Biography: Luo is a retinal surgeon at Bay Area Retina Associates in Walnut Creek, California.
March 01, 2019
3 min read

BLOG: How does wavelength factor into choosing a laser?

Biography: Luo is a retinal surgeon at Bay Area Retina Associates in Walnut Creek, California.
You've successfully added to your alerts. You will receive an email when new content is published.

Click Here to Manage Email Alerts

We were unable to process your request. Please try again later. If you continue to have this issue please contact

Purchasing a laser for your practice is a significant capital investment, but when chosen wisely, it has the potential to generate a significant return. There are a number of variables to consider when differentiating between lasers and selecting the best for your practice. To begin, consider all the applications you might utilize the laser for. Wavelength is an important first decision toward meeting your needs.

532 nm

When I was working in a multispecialty group, we chose the IQ 532 laser system (Iridex) for its general practicality and because most of us were already familiar with its use and expected outcomes from our training. The 532 nm wavelength is also the standard in operating rooms due to its versatility across multiple applications, it can be used for anterior segment procedures, and it is well tolerated by patients.

577 nm

From a purely practical standpoint, the IQ 577 laser system (Iridex) offers the best of the 532 nm and 577 nm wavelength in one unit. In recent years, the 577 nm laser has become increasingly popular among retina specialists. While early reports indicated that continuous wave yellow laser reduced patient discomfort compared with the 532, more recent studies report that there is virtually no difference in patient-reported pain levels. 577 nm produces a more targeted burn than the 532 nm, causing less laser spot expansion. There also seems to be an advantage of less luteal pigment absorption and potentially less risk when treating closer to the fovea. This is particularly beneficial for patients with dark eye pigmentation, which may uptake higher fluency than lighter pigmented eyes. From a treatment standpoint, the 577 nm wavelength may produce a deeper burn, allowing it to go below the level of the retinal pigment epithelium (RPE) to effectively treat choroidal-based pathologies including central serous chorioretinopathy (CSR) and anti-VEGF-resistant age-related macular degeneration.

810 nm

810 nm wavelength was historically prevalent for MicroPulse laser therapy until MicroPulse technology was incorporated into the IQ 532 and IQ 577 laser systems; however, the use of 810 nm in a continuous-wave treatment mode continues to be used for disorders of vascular angiogenesis. 810 nm is good for transscleral procedures, ie, transscleral retinal photocoagulation for retinal tears/breaks, and for transscleral cyclophotocoagulation for glaucoma. For the most part, 810 nm is not an ideal laser wavelength for day-to-day office use. An 810 nm laser requires higher power to achieve an adequate burn, and it’s pretty uncomfortable for patients because of how deep the burn is. To ensure the comfort of patients, use of a retrobulbar block is often necessary. That said, its penetration depth makes the 810 effective for some choroidal pathologies such as CSR and AMD as well as the aforementioned indications.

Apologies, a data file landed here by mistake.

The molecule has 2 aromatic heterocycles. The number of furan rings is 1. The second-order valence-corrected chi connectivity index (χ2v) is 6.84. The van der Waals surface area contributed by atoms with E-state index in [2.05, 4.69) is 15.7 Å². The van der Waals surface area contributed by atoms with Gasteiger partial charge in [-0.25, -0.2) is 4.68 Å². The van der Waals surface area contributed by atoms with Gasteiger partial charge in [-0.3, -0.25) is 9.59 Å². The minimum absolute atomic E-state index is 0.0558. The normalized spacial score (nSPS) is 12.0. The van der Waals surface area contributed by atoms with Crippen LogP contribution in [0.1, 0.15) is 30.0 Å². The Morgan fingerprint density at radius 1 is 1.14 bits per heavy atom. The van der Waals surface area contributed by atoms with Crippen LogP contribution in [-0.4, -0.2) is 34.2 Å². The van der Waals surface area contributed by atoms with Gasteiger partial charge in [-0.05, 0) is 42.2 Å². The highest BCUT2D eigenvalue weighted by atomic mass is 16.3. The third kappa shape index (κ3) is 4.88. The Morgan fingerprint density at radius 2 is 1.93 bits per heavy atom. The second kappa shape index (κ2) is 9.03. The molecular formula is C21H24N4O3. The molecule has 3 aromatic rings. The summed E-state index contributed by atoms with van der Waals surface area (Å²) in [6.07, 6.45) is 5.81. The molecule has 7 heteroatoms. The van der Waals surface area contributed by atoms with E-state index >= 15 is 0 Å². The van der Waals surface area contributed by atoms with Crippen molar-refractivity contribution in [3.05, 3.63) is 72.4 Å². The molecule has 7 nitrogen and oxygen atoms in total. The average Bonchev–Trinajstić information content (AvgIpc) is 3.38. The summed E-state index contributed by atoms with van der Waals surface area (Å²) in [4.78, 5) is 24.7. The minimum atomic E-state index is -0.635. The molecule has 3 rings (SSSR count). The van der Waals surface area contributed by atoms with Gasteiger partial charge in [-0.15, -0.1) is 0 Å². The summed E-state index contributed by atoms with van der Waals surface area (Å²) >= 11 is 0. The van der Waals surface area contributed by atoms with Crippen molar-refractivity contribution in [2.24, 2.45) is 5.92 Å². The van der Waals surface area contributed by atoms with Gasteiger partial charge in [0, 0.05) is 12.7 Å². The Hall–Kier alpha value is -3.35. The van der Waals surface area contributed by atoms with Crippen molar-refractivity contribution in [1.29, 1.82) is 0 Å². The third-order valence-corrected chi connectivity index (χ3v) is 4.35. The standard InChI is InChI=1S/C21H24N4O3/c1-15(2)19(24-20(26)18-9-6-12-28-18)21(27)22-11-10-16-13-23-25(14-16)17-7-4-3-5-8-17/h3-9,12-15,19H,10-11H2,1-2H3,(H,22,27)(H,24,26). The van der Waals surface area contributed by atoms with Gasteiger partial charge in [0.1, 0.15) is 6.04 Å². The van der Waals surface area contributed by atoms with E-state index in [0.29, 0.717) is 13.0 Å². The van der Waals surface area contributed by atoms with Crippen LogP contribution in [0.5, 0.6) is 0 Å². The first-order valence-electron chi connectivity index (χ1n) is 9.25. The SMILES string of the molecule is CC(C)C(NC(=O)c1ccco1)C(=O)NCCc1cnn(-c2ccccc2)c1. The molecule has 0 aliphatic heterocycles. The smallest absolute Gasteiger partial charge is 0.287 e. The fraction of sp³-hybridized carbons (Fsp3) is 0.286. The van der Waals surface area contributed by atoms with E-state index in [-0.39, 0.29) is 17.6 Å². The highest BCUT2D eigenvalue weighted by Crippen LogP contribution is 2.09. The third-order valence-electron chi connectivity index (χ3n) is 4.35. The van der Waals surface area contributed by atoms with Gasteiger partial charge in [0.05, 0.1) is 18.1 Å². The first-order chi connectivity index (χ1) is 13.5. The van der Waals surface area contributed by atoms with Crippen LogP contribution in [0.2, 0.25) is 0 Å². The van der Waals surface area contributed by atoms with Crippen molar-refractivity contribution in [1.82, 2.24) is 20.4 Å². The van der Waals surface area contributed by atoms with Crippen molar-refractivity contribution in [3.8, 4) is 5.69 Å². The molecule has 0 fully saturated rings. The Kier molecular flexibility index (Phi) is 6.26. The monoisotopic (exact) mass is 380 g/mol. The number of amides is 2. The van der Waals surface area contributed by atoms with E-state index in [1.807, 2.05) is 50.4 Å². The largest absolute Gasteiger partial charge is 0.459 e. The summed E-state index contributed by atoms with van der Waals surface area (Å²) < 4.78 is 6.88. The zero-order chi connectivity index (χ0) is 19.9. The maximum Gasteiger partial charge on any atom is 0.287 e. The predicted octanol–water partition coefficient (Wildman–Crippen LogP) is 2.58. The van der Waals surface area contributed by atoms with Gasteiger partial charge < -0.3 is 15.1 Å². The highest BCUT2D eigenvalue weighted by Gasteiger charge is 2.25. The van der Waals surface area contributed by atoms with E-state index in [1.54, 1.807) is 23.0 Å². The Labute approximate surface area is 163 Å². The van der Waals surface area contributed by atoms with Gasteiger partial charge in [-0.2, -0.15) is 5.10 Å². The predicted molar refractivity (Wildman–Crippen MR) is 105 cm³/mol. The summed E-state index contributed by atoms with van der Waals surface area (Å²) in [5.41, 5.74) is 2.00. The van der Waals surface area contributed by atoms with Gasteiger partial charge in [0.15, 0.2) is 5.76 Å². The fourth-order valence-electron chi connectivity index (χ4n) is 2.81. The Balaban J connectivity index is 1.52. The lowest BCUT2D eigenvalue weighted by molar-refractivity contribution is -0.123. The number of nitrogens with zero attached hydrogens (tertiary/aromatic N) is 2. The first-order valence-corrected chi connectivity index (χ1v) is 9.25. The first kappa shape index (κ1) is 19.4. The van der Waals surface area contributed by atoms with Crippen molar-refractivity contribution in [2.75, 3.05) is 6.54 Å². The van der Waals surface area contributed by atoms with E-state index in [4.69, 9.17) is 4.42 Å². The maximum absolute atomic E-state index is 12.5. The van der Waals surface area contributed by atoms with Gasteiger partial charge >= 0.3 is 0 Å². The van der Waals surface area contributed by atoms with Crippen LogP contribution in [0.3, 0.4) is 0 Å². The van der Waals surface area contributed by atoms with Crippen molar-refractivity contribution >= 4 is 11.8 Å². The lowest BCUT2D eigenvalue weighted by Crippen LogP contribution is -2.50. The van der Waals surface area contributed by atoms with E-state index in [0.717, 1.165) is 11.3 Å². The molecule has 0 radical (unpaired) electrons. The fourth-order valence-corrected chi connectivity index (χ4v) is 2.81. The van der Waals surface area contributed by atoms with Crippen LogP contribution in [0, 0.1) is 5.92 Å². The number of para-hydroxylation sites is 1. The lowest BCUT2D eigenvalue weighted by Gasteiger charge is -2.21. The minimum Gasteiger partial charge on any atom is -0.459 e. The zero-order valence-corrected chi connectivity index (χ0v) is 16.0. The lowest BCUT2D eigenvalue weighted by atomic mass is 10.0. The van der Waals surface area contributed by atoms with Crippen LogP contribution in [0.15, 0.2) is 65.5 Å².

Other considerations

Safety is always a key factor. MicroPulse technology, available as a treatment mode in the OcuLight SLx (Iridex), IQ 532 and IQ 577 laser systems, delivers short pulsed laser energy that allows tissue to cool between the pulses and prevents thermal buildup and cell destruction.

I like to explain MicroPulse laser therapy to my patients like looking through the slats on a long fence while driving. The slats break the view. And in contrast to continuous wave laser delivery, the tissue is spared, and thus the procedure is repeatable and titratable, which is more patient specific than destructive thermal burns. In my own practice, MicroPulse therapy has become a useful adjunct in the treatment of a multitude of retinal and choroidal pathologies. For example, I am often torn in my approach to patients who have clinically significant diabetic macular edema but excellent vision who are completely asymptomatic. The known natural history portends eventual vision loss; however, offering an intravitreal injection to these patients can be a tough sell. MicroPulse laser therapy has shown to be quite effective in my hands for this subset of patients with diabetes. Also, central serous chorioretinopathy does respond well to MicroPulse therapy. While we all have been trained to watch and wait, the known downstream effects of persistent subretinal fluid and RPE damage may argue toward earlier intervention especially now that we have a safe and effective option for these patients. If I was a patient with CSR, I know what I would choose.

In my opinion, a standard 532 nm or 577 nm laser can really serve the needs of most practices. Consider pricing, and choose the wavelength that makes the most sense based on surgeon preference, patient population and applicability.

Adam MK, et al. Ophthalmol Retina. 2018;doi:10.1016/j.oret.2017.05.012.

Vujosevic S, et al. Curr Med Chem. 2013;doi:10.2174/09298673113209990030.

Yu AK, et al. Invest Ophthalmol Vis Sci. 2013;doi:10.1167/iovs.12-11382.

Disclosure: Luo reports he is a consultant for AbbVie, Alimera, Allergan, Genentech, Iridex and Lumenis and receives research grands from Allergan and Lumenis.